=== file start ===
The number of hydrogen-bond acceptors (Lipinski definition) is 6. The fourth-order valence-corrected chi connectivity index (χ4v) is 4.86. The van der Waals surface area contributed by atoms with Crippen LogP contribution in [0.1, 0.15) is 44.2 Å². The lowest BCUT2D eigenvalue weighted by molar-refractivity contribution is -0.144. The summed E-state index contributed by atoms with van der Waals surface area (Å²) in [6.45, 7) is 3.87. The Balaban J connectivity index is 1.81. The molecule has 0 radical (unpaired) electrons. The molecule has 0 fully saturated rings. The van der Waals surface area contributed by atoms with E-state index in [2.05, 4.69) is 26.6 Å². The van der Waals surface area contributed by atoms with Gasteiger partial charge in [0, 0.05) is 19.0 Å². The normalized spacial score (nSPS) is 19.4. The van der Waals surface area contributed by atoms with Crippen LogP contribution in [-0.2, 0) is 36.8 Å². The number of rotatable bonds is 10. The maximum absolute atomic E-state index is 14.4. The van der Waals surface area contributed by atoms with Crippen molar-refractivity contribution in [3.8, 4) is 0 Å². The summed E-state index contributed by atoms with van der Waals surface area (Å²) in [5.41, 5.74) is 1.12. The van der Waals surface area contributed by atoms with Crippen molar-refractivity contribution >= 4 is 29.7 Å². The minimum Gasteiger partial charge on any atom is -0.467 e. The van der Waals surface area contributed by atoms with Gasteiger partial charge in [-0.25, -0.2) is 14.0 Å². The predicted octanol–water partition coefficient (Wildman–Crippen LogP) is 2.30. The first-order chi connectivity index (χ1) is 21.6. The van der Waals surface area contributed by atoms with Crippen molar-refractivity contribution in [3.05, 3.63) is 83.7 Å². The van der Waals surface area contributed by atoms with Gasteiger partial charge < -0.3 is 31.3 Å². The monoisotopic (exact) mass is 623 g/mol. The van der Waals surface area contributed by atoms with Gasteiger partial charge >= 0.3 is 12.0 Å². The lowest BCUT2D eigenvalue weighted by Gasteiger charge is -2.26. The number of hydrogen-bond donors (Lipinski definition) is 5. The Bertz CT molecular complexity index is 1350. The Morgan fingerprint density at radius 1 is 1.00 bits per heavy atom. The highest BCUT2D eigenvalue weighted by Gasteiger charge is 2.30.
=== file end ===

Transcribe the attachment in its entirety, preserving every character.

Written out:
The number of hydrogen-bond acceptors (Lipinski definition) is 6. The fourth-order valence-corrected chi connectivity index (χ4v) is 4.86. The van der Waals surface area contributed by atoms with Crippen LogP contribution in [0.1, 0.15) is 44.2 Å². The lowest BCUT2D eigenvalue weighted by molar-refractivity contribution is -0.144. The summed E-state index contributed by atoms with van der Waals surface area (Å²) in [6.45, 7) is 3.87. The Balaban J connectivity index is 1.81. The molecule has 0 radical (unpaired) electrons. The molecule has 0 fully saturated rings. The van der Waals surface area contributed by atoms with E-state index in [2.05, 4.69) is 26.6 Å². The van der Waals surface area contributed by atoms with Gasteiger partial charge in [0, 0.05) is 19.0 Å². The normalized spacial score (nSPS) is 19.4. The van der Waals surface area contributed by atoms with Crippen LogP contribution in [-0.2, 0) is 36.8 Å². The number of rotatable bonds is 10. The maximum absolute atomic E-state index is 14.4. The van der Waals surface area contributed by atoms with Crippen molar-refractivity contribution in [3.8, 4) is 0 Å². The summed E-state index contributed by atoms with van der Waals surface area (Å²) in [5.41, 5.74) is 1.12. The van der Waals surface area contributed by atoms with Crippen molar-refractivity contribution >= 4 is 29.7 Å². The minimum Gasteiger partial charge on any atom is -0.467 e. The van der Waals surface area contributed by atoms with Gasteiger partial charge in [-0.25, -0.2) is 14.0 Å². The predicted octanol–water partition coefficient (Wildman–Crippen LogP) is 2.30. The first-order chi connectivity index (χ1) is 21.6. The van der Waals surface area contributed by atoms with Crippen molar-refractivity contribution in [3.05, 3.63) is 83.7 Å². The van der Waals surface area contributed by atoms with Gasteiger partial charge < -0.3 is 31.3 Å². The monoisotopic (exact) mass is 623 g/mol. The van der Waals surface area contributed by atoms with Gasteiger partial charge >= 0.3 is 12.0 Å². The lowest BCUT2D eigenvalue weighted by Gasteiger charge is -2.26. The number of hydrogen-bond donors (Lipinski definition) is 5. The Bertz CT molecular complexity index is 1350. The Morgan fingerprint density at radius 1 is 1.00 bits per heavy atom. The highest BCUT2D eigenvalue weighted by Gasteiger charge is 2.30.